Chess and autism

How can chess help children with autism?

The question above was answered by a group of five lecturers during the first FIDE Introductory Seminar “Chess for children with an autism spectrum disorder. How chess can help children with autism”, which was held on 29 March.

130 representatives of chess federations and FIDE academies took part in the two-hour event, organized as part of the Autism Awareness Week. The audience included legendary figures like Judit Polgar, Artur Yusupov, and the former Women’s World Champion Antoaneta Stefanova.

Five speakers from different parts of the world shared their experiences in teaching chess to children with ASD: Ala Mishchanka, Special needs educational assistant from Canada with more than 15 years of experience, made an introduction to the concept of “Autism Spectrum Disorder”.

The next lecturer was Dr. Lilit Karapetyan, Senior researcher at the Chess Research Institute of the Abovyan Armenian State Pedagogical University (ASPU), and Lecturer at the Department of Special Pedagogy and Psychology. Lilit shared the Armenian experience in chess lessons with students with an autistic spectrum disorder.

Her presentation was followed by her colleague Anna Charchyan, also a researcher in chess at ASPU, with a PhD in Pedagogy, and Lecturer in Speech Therapy and Occupational Therapy at the Faculty of Special and Inclusive Education.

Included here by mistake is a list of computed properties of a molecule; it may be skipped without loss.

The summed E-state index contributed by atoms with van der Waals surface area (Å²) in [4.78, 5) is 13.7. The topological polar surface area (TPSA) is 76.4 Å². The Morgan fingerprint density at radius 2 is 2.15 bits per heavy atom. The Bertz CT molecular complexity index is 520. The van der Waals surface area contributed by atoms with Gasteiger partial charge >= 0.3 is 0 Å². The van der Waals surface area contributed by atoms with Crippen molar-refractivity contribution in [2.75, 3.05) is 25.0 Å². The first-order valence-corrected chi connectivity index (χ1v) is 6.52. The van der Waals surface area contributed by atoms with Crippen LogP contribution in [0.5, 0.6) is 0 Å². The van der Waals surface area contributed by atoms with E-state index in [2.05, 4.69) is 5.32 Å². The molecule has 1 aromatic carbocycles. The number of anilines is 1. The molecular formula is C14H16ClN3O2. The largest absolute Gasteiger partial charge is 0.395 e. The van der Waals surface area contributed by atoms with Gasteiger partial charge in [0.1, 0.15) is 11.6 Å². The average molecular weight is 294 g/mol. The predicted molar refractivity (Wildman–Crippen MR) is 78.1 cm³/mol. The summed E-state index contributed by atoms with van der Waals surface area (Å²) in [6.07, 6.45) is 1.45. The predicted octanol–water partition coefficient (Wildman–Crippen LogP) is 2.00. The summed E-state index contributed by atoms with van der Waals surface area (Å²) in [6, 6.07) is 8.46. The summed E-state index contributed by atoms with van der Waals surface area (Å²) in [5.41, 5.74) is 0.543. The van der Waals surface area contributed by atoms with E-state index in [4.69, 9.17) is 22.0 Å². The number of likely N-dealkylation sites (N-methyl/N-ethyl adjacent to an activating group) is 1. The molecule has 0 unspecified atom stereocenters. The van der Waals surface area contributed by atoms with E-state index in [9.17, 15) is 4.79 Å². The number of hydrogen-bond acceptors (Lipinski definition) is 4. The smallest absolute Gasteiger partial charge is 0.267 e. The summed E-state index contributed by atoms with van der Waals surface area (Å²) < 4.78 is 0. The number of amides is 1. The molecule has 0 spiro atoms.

WIM Natalia Popova, Trainer at the FIDE Chess Academy in Belarus who has led a project in Minsk for the last two years, was the next one to share her experience. She stressed the positive impact that chess lessons had on the children, and how this progress was also acknowledged by the parents.

Dr. Sandra Maria Guisso, PhD in psychology and MSc in Biology and Education, is a very reputed authority who studies the game of chess in various situations of daily life and with people affected by Down syndrome, autism, and people deprived of freedom. In her dissertation “the game of chess and the autistic child” she presented a case study from Brazil.

According to the latest data, 1 in 54 children has ASD in the USA, and the prevalence has increased 178% since 2000. FIDE believes that using chess as a development tool is an important priority, and will continue supporting educational efforts in this direction.

The complete recording of the seminar will be published and made available to everyone on the FIDE YouTube channel on April 2, World Autism Awareness Day.

We would like to thank FIDE Vice President Anastasia Sorokina, and Nadezhda Kravchuk, a member of the FIDE Social Commission, for their initiative in organizing this successful event.

Our Commission member Luis Blasco also has a long history of working with ADHD children in Spain. See, for example (in Spanish), his 2013 presentation in Colombia and the website

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